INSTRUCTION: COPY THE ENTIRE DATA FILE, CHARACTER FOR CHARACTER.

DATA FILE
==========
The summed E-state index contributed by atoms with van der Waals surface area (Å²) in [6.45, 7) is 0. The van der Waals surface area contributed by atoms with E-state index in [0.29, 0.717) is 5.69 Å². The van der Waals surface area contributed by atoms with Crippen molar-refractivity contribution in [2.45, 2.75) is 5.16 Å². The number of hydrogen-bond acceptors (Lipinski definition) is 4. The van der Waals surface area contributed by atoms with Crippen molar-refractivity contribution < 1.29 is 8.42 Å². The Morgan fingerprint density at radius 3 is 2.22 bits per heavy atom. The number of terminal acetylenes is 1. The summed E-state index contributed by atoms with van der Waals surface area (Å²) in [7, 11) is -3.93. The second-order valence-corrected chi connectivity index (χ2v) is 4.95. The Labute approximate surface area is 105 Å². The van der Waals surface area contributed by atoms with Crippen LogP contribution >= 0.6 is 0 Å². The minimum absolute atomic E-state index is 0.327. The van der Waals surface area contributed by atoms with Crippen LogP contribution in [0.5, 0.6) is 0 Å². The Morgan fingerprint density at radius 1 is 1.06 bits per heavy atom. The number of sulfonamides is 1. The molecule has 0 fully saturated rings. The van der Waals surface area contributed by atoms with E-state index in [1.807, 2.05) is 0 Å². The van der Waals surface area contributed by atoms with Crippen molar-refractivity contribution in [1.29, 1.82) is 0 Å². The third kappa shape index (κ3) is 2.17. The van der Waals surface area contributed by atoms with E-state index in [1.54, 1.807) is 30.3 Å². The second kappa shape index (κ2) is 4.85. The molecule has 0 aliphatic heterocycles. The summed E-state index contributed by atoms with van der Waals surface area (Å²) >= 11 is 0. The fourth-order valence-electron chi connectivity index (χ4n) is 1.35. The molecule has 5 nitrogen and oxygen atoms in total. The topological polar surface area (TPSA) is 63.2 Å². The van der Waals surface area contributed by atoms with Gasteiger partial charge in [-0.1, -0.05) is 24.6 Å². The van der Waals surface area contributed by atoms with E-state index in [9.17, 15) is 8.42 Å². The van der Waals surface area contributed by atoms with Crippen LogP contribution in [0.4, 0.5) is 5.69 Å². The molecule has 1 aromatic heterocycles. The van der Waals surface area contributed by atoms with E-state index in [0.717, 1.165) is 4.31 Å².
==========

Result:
The summed E-state index contributed by atoms with van der Waals surface area (Å²) in [6.45, 7) is 0. The van der Waals surface area contributed by atoms with E-state index in [0.29, 0.717) is 5.69 Å². The van der Waals surface area contributed by atoms with Crippen molar-refractivity contribution in [2.45, 2.75) is 5.16 Å². The number of hydrogen-bond acceptors (Lipinski definition) is 4. The van der Waals surface area contributed by atoms with Crippen molar-refractivity contribution < 1.29 is 8.42 Å². The Morgan fingerprint density at radius 3 is 2.22 bits per heavy atom. The number of terminal acetylenes is 1. The summed E-state index contributed by atoms with van der Waals surface area (Å²) in [7, 11) is -3.93. The second-order valence-corrected chi connectivity index (χ2v) is 4.95. The Labute approximate surface area is 105 Å². The van der Waals surface area contributed by atoms with Crippen LogP contribution >= 0.6 is 0 Å². The minimum absolute atomic E-state index is 0.327. The van der Waals surface area contributed by atoms with Crippen LogP contribution in [0.5, 0.6) is 0 Å². The Morgan fingerprint density at radius 1 is 1.06 bits per heavy atom. The number of sulfonamides is 1. The molecule has 0 fully saturated rings. The van der Waals surface area contributed by atoms with E-state index in [1.807, 2.05) is 0 Å². The van der Waals surface area contributed by atoms with Crippen molar-refractivity contribution in [1.29, 1.82) is 0 Å². The third kappa shape index (κ3) is 2.17. The van der Waals surface area contributed by atoms with E-state index in [1.54, 1.807) is 30.3 Å². The second kappa shape index (κ2) is 4.85. The molecule has 0 aliphatic heterocycles. The summed E-state index contributed by atoms with van der Waals surface area (Å²) >= 11 is 0. The fourth-order valence-electron chi connectivity index (χ4n) is 1.35. The molecule has 5 nitrogen and oxygen atoms in total. The topological polar surface area (TPSA) is 63.2 Å². The van der Waals surface area contributed by atoms with Gasteiger partial charge in [-0.1, -0.05) is 24.6 Å². The van der Waals surface area contributed by atoms with E-state index in [9.17, 15) is 8.42 Å². The van der Waals surface area contributed by atoms with Crippen LogP contribution in [0.4, 0.5) is 5.69 Å². The molecule has 1 aromatic heterocycles. The van der Waals surface area contributed by atoms with E-state index in [0.717, 1.165) is 4.31 Å².